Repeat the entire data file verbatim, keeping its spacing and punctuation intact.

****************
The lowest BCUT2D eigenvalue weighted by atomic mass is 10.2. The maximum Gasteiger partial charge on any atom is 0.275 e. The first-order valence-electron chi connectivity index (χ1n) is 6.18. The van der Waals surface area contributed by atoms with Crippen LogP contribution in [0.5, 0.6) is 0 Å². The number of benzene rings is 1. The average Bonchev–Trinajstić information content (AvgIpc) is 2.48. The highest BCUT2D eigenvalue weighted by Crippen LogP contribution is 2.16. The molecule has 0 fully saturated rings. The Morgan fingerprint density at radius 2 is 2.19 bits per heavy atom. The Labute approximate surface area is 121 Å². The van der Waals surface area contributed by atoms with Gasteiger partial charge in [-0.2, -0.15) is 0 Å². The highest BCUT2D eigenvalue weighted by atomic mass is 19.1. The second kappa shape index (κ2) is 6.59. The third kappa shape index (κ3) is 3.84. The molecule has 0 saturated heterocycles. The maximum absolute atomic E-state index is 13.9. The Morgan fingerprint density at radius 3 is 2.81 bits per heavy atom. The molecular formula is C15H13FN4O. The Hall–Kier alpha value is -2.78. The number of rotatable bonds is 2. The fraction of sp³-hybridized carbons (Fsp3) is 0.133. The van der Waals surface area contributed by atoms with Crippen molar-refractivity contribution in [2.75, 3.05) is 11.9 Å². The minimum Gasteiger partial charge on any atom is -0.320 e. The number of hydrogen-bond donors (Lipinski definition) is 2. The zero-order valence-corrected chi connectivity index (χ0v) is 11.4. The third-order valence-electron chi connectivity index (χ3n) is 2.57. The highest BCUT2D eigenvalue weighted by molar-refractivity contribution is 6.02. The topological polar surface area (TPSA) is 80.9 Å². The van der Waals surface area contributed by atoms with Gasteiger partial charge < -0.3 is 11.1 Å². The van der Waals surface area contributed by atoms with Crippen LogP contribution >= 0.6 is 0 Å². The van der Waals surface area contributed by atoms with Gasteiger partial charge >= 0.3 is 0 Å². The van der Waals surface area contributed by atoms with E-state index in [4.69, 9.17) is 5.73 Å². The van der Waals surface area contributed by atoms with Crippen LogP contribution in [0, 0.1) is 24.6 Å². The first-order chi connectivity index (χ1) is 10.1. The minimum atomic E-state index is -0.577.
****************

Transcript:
The lowest BCUT2D eigenvalue weighted by atomic mass is 10.2. The maximum Gasteiger partial charge on any atom is 0.275 e. The first-order valence-electron chi connectivity index (χ1n) is 6.18. The van der Waals surface area contributed by atoms with Crippen LogP contribution in [0.5, 0.6) is 0 Å². The number of benzene rings is 1. The average Bonchev–Trinajstić information content (AvgIpc) is 2.48. The highest BCUT2D eigenvalue weighted by Crippen LogP contribution is 2.16. The molecule has 0 fully saturated rings. The Morgan fingerprint density at radius 2 is 2.19 bits per heavy atom. The Labute approximate surface area is 121 Å². The van der Waals surface area contributed by atoms with Gasteiger partial charge in [-0.2, -0.15) is 0 Å². The highest BCUT2D eigenvalue weighted by atomic mass is 19.1. The second kappa shape index (κ2) is 6.59. The third kappa shape index (κ3) is 3.84. The molecule has 0 saturated heterocycles. The maximum absolute atomic E-state index is 13.9. The Morgan fingerprint density at radius 3 is 2.81 bits per heavy atom. The molecular formula is C15H13FN4O. The Hall–Kier alpha value is -2.78. The number of rotatable bonds is 2. The fraction of sp³-hybridized carbons (Fsp3) is 0.133. The van der Waals surface area contributed by atoms with Crippen molar-refractivity contribution in [2.75, 3.05) is 11.9 Å². The minimum Gasteiger partial charge on any atom is -0.320 e. The number of hydrogen-bond donors (Lipinski definition) is 2. The zero-order valence-corrected chi connectivity index (χ0v) is 11.4. The third-order valence-electron chi connectivity index (χ3n) is 2.57. The highest BCUT2D eigenvalue weighted by molar-refractivity contribution is 6.02. The topological polar surface area (TPSA) is 80.9 Å². The van der Waals surface area contributed by atoms with Gasteiger partial charge < -0.3 is 11.1 Å². The van der Waals surface area contributed by atoms with Crippen LogP contribution >= 0.6 is 0 Å². The van der Waals surface area contributed by atoms with Gasteiger partial charge >= 0.3 is 0 Å². The van der Waals surface area contributed by atoms with E-state index in [4.69, 9.17) is 5.73 Å². The van der Waals surface area contributed by atoms with Crippen LogP contribution in [0, 0.1) is 24.6 Å². The first-order chi connectivity index (χ1) is 10.1. The minimum atomic E-state index is -0.577.